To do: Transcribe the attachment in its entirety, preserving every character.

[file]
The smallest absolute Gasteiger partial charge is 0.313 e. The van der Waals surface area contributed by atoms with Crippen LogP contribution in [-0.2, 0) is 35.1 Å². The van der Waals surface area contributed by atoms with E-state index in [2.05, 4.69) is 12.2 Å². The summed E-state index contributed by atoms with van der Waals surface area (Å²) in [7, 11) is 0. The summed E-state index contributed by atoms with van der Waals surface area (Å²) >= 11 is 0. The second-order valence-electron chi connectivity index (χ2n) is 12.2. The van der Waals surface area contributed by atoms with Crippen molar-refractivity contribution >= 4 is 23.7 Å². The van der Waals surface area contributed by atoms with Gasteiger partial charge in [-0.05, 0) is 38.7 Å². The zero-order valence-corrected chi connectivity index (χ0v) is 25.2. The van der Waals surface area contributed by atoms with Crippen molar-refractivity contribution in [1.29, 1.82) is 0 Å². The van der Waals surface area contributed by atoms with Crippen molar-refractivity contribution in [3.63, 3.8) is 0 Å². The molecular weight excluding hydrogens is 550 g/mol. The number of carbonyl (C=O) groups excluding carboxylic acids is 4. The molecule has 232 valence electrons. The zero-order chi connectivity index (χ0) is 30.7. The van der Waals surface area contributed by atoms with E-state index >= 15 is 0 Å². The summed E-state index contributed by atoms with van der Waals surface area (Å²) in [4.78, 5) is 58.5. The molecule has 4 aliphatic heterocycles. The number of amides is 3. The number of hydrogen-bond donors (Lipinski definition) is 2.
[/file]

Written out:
The smallest absolute Gasteiger partial charge is 0.313 e. The van der Waals surface area contributed by atoms with Crippen LogP contribution in [-0.2, 0) is 35.1 Å². The van der Waals surface area contributed by atoms with E-state index in [2.05, 4.69) is 12.2 Å². The summed E-state index contributed by atoms with van der Waals surface area (Å²) in [7, 11) is 0. The summed E-state index contributed by atoms with van der Waals surface area (Å²) >= 11 is 0. The second-order valence-electron chi connectivity index (χ2n) is 12.2. The van der Waals surface area contributed by atoms with Crippen molar-refractivity contribution >= 4 is 23.7 Å². The van der Waals surface area contributed by atoms with Gasteiger partial charge in [-0.05, 0) is 38.7 Å². The zero-order valence-corrected chi connectivity index (χ0v) is 25.2. The van der Waals surface area contributed by atoms with Crippen molar-refractivity contribution in [1.29, 1.82) is 0 Å². The van der Waals surface area contributed by atoms with Crippen molar-refractivity contribution in [3.63, 3.8) is 0 Å². The molecular weight excluding hydrogens is 550 g/mol. The number of carbonyl (C=O) groups excluding carboxylic acids is 4. The molecule has 232 valence electrons. The zero-order chi connectivity index (χ0) is 30.7. The van der Waals surface area contributed by atoms with E-state index >= 15 is 0 Å². The summed E-state index contributed by atoms with van der Waals surface area (Å²) in [4.78, 5) is 58.5. The molecule has 4 aliphatic heterocycles. The number of amides is 3. The number of hydrogen-bond donors (Lipinski definition) is 2.